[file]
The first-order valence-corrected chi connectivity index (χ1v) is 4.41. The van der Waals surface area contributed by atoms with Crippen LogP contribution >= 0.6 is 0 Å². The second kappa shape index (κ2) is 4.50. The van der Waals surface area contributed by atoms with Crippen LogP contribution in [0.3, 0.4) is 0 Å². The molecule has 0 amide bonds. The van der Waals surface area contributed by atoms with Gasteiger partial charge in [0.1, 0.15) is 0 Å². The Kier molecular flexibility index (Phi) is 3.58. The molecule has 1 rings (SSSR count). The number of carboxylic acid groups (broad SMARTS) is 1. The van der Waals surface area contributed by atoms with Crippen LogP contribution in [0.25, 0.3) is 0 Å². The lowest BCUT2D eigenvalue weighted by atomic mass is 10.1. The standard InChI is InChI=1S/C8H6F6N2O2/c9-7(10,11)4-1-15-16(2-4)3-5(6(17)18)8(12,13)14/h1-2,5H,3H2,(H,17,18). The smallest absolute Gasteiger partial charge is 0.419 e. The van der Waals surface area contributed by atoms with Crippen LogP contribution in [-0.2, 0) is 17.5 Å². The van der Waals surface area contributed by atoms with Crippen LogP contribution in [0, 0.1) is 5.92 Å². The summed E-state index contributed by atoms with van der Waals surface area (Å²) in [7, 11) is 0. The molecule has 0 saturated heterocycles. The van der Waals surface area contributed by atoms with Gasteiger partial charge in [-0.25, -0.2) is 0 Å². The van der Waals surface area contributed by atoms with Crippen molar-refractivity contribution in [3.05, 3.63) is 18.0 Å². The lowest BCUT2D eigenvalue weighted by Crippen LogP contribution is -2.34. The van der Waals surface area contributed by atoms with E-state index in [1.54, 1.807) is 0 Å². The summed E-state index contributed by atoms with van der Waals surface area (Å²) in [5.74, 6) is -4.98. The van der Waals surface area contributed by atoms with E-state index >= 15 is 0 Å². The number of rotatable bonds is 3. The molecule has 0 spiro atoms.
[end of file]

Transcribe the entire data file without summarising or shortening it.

The first-order valence-corrected chi connectivity index (χ1v) is 4.41. The van der Waals surface area contributed by atoms with Crippen LogP contribution >= 0.6 is 0 Å². The second kappa shape index (κ2) is 4.50. The van der Waals surface area contributed by atoms with Crippen LogP contribution in [0.3, 0.4) is 0 Å². The molecule has 0 amide bonds. The van der Waals surface area contributed by atoms with Gasteiger partial charge in [0.1, 0.15) is 0 Å². The Kier molecular flexibility index (Phi) is 3.58. The molecule has 1 rings (SSSR count). The number of carboxylic acid groups (broad SMARTS) is 1. The van der Waals surface area contributed by atoms with Crippen LogP contribution in [0.25, 0.3) is 0 Å². The lowest BCUT2D eigenvalue weighted by atomic mass is 10.1. The standard InChI is InChI=1S/C8H6F6N2O2/c9-7(10,11)4-1-15-16(2-4)3-5(6(17)18)8(12,13)14/h1-2,5H,3H2,(H,17,18). The smallest absolute Gasteiger partial charge is 0.419 e. The van der Waals surface area contributed by atoms with Crippen LogP contribution in [-0.2, 0) is 17.5 Å². The van der Waals surface area contributed by atoms with Crippen LogP contribution in [0, 0.1) is 5.92 Å². The summed E-state index contributed by atoms with van der Waals surface area (Å²) in [7, 11) is 0. The molecule has 0 saturated heterocycles. The van der Waals surface area contributed by atoms with Gasteiger partial charge in [-0.25, -0.2) is 0 Å². The van der Waals surface area contributed by atoms with Crippen molar-refractivity contribution in [3.05, 3.63) is 18.0 Å². The lowest BCUT2D eigenvalue weighted by Crippen LogP contribution is -2.34. The van der Waals surface area contributed by atoms with E-state index in [1.54, 1.807) is 0 Å². The summed E-state index contributed by atoms with van der Waals surface area (Å²) in [5.74, 6) is -4.98. The van der Waals surface area contributed by atoms with E-state index >= 15 is 0 Å². The number of rotatable bonds is 3. The molecule has 0 spiro atoms.